In my opinion, it’s best for a doctor to get to know his/her patients and to work as a team (with any given patient). Moreover, no matter where a patient stands on the healthcare spectrum, the topic of prevention should always be a priority.
Understandably, we live in the “real world” and “real world problems” need to be solved with “real world solutions”. But keep in mind that healthy habits usually lead to healthier results, and the sooner those healthy habits can be incorporated, better outcomes can be expected.
“Mopping the Floor”
Cardiologist, Dr. Steven Lome, recently wrote an inspiring blog post entitled “Talk to Patients, Turn Off the Faucet”. In the post, he urges other doctors to “not make the mistake of thinking patients won’t change their lifestyles to treat their condition.”
Although Dr. Lome speaks from a cardiologists perspective and typically deals with heart disease, his suggestions can absolutely be applied to eye care.
He starts by explaining the process of “Mopping the Floor” – “The sink is turned on and the drain is plugged. The sink starts to overflow, spilling water all over the floor. We, as health care providers, tend to just mop the floor. When the blood pressure goes up, we give an anti-hypertensive medication. When the cholesterol is high, we give a statin. When the blood sugar goes up, we give medications for diabetes.”
“All of this is Mopping the Floor.”
From what I’ve experienced, the process of “Mopping the Floor” in regards to any systemic disease can be a repetitive cycle where positive results may or may not be attained. In my profession, I tend to witness this cycle with diabetic eye disease.
“Turning Off the Faucet”
Dr. Lome then explains “Turning Off the Faucet” – “The very first moment the sink starts to overflow, what should we do? Turn off the faucet, of course. If you just turn off the faucet, there will be no water overflowing onto the floor, and no mopping will be needed.”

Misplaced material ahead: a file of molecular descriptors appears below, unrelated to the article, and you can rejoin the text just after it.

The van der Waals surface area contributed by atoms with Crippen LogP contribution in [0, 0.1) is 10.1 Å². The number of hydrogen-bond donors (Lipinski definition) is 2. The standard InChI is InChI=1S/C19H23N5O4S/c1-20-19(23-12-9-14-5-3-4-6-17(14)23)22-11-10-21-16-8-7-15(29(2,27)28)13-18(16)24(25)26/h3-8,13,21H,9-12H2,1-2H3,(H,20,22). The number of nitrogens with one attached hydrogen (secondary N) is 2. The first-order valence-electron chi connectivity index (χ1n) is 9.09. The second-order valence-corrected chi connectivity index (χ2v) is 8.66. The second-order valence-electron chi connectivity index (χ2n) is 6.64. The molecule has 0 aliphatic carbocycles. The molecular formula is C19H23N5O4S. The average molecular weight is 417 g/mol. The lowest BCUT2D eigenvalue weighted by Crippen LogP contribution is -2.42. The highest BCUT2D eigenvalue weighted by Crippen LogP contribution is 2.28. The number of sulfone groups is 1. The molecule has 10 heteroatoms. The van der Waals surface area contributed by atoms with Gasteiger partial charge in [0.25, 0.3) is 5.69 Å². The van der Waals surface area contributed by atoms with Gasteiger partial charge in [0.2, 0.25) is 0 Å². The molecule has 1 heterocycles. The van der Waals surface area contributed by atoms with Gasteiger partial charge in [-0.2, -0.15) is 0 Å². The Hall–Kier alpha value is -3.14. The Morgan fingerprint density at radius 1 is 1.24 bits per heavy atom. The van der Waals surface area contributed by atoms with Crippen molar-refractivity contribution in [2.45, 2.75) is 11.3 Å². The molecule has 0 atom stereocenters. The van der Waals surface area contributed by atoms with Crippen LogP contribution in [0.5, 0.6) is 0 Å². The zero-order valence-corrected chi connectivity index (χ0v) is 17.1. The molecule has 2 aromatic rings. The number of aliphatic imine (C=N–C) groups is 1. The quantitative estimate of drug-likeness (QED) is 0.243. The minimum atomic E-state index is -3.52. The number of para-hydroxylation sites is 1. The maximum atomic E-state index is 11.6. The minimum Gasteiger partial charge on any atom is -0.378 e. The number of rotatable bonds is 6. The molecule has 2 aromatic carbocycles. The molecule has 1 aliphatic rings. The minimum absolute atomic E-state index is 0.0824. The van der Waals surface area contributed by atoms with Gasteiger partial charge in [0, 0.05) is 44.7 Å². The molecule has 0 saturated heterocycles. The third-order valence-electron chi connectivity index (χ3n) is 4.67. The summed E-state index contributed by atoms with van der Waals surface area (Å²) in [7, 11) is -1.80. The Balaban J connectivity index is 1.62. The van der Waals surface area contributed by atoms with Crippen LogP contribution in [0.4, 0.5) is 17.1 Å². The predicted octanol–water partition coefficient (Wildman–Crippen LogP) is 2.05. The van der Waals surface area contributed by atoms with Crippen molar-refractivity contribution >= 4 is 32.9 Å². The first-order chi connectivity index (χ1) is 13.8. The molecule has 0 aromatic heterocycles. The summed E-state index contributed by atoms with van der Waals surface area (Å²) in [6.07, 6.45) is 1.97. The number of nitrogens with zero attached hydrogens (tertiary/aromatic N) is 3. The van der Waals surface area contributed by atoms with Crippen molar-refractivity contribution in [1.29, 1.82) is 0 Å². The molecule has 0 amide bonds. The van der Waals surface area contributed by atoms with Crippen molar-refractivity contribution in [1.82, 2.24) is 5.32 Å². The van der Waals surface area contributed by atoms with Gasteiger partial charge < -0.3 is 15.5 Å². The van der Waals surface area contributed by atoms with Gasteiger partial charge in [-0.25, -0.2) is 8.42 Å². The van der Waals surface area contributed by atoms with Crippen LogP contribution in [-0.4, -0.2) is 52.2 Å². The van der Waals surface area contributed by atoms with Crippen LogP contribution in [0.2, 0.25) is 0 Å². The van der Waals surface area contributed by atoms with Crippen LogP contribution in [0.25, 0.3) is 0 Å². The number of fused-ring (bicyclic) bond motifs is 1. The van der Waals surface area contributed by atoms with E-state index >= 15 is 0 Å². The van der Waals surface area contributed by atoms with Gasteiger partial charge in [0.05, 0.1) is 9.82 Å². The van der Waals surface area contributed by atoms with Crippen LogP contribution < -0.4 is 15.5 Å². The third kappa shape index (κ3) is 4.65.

“What is the faucet in this analogy? The diet and lifestyle of the patient.”
In my opinion, this analogy is quite easy to understand. If the drain is clogged and the faucet continues to run, it’s only a matter of time before the mess gets out of control. From a health perspective, the running faucet can be anything from poor nutritional habits, to a sedentary lifestyle, to a lack of sleep, etc. And we all know how quickly these situations can get out of control.
If the running faucet doesn’t get turned off, the floor will continue to need “mopped up” (medications, surgeries, other procedures, etc). And the vicious cycle continues until it can continue no longer.
Live in Your OcularPrime:
Kudos to Dr. Lome for coming up with a brilliant, yet simple way to approach the topic of prevention for doctors and patients alike. Certainly, we all can take a page from his book.
I, for one, try to make a conscious decision to speak about prevention with as many patients as possible, but sometimes it’s not easy to find the right words to say.
As far as the eyes are concerned, many diseases occur with age and can be associated with poor nutrition and lifestyle habits. That said, it’s always best to prevent a disease while a disease can be prevented.
I’ve recently tweeted out a few articles that discuss different topics of prevention. Those links are as follows:
- Improvement of Nutritional Habits
- Reduction of Sugar Consumption
- Importance of a Functional Fitness Routine
- Problems Associated with a Lack of Sleep
Preventative measures to maximize eye health include:
- Regular Eye Exams
- Protection from UV Rays
- Proper Diet & Exercise
- No Smoking